The constants of pharma marketing

Veteran marketer Neal Wolff’s career has taken him from big pharma to US-based biotech Nevakar. We spoke to him about how working in smaller companies compares to bigger firms and how the principles of pharma marketing remain solid despite the digital revolution.

What does your current role involve?

Nevakar is a specialty pharmaceutical company focused on developing innovative ophthalmic and injectable products. Our drug repositioning efforts identify new therapeutic indications of existing molecules by developing novel or superior formulations. These new products with proprietary enhancements are filed with the FDA, primarily under the 505(b)(2) regulatory pathway.

While some of the products are smaller opportunities than seen in big pharma, I’ve learned that value creation happens in all sizes – you can create value on a smaller scale or a larger scale, but value creation is about addressing unmet needs in the market and identifying opportunities that lead to better outcomes for patients and improvement in the healthcare system. My role is to help shape our brand strategy and work with our leadership team to help define how best to maximise the value of the products we’re developing.

How have you found the differences in working in big and small pharma?

It’s not really different in terms of ‘what’ you do – defining the opportunities is still the same, you still talk to customers, you still have advisory boards, you still do market research, albeit with fewer resources.

But what I like about smaller companies is the speed at which decisions can be made thanks to the lack of bureaucracy that exists in bigger companies, where you need to get decisions vetted by multiple layers of an organisation.

What are the main challenges marketers like yourself are facing today?

In a smaller company, even though you have fewer resources you still need to get the market access strategy right, you still have to work with the R&D organisation to make sure that the target product profile addresses the unmet need. That doesn’t change no matter what size company you are. But you won’t dedicate resources as early in smaller companies as you will in bigger companies. That can be a challenge, but even so in Nevakar we are doing some of the best market research that I’ve done in my career, and I’m very proud of the work we are doing to understand the market opportunity and make well informed business decisions.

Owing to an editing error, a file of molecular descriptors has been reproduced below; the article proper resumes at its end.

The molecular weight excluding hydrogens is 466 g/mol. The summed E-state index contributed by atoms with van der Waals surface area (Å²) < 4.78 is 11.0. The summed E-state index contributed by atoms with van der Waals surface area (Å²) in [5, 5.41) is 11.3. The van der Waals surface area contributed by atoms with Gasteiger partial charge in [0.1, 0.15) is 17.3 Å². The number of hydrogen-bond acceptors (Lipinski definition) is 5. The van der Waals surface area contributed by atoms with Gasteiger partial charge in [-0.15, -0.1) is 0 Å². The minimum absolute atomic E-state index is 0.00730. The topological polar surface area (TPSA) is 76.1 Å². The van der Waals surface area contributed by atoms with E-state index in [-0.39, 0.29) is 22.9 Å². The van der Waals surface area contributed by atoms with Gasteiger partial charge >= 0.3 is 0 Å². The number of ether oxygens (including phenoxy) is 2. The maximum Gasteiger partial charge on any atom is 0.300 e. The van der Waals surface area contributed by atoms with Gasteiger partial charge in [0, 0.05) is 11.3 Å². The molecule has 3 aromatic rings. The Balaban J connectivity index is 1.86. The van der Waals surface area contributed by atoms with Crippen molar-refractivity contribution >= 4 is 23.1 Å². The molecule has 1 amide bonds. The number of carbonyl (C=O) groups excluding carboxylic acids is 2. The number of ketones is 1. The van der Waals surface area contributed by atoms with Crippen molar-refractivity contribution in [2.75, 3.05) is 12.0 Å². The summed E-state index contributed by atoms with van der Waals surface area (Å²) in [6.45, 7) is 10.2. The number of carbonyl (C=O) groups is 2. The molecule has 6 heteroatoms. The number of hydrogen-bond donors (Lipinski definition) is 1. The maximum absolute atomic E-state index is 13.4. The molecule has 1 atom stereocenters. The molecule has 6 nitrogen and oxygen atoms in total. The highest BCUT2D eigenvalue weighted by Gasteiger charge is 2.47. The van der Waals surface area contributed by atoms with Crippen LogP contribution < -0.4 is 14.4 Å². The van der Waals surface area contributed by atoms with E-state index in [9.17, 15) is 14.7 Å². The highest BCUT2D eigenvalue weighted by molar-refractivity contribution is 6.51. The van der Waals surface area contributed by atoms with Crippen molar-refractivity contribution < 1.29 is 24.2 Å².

Could bigger firms learn anything from smaller companies?

Culture is key. When  a bigger company acquires a smaller company, they want to keep the culture of the smaller company in place; they want to keep the DNA of what made that smaller company great. But over time the smaller companies tend to get absorbed and become part of the larger corporation. It’s just the nature of acquisitions – you’re looking to be accretive and not dilutive and you’re looking to maximise the value out of the asset that you’ve acquired, but you don’t really need redundant staff, so over time you adopt the processes of the new company and hope that works. And I’ve seen it work very well.

On the other side, though, there are examples like Sanofi’s acquisition of Genzyme. I think Sanofi really tried hard with Genzyme to keep its culture separate and keep the company nimble and innovative. Sanofi has kept Genzyme up in Boston, they’ve pushed some of their programmes up there too, and I think that model is working better than others. They know that in the rare disease space you must be really close to the customer, and they know that a bigger company would lose that. What you hope is that Genzyme’s culture affects Sanofi and creates more innovation and nimbleness for Sanofi, but it’s always hard because of the size of the company.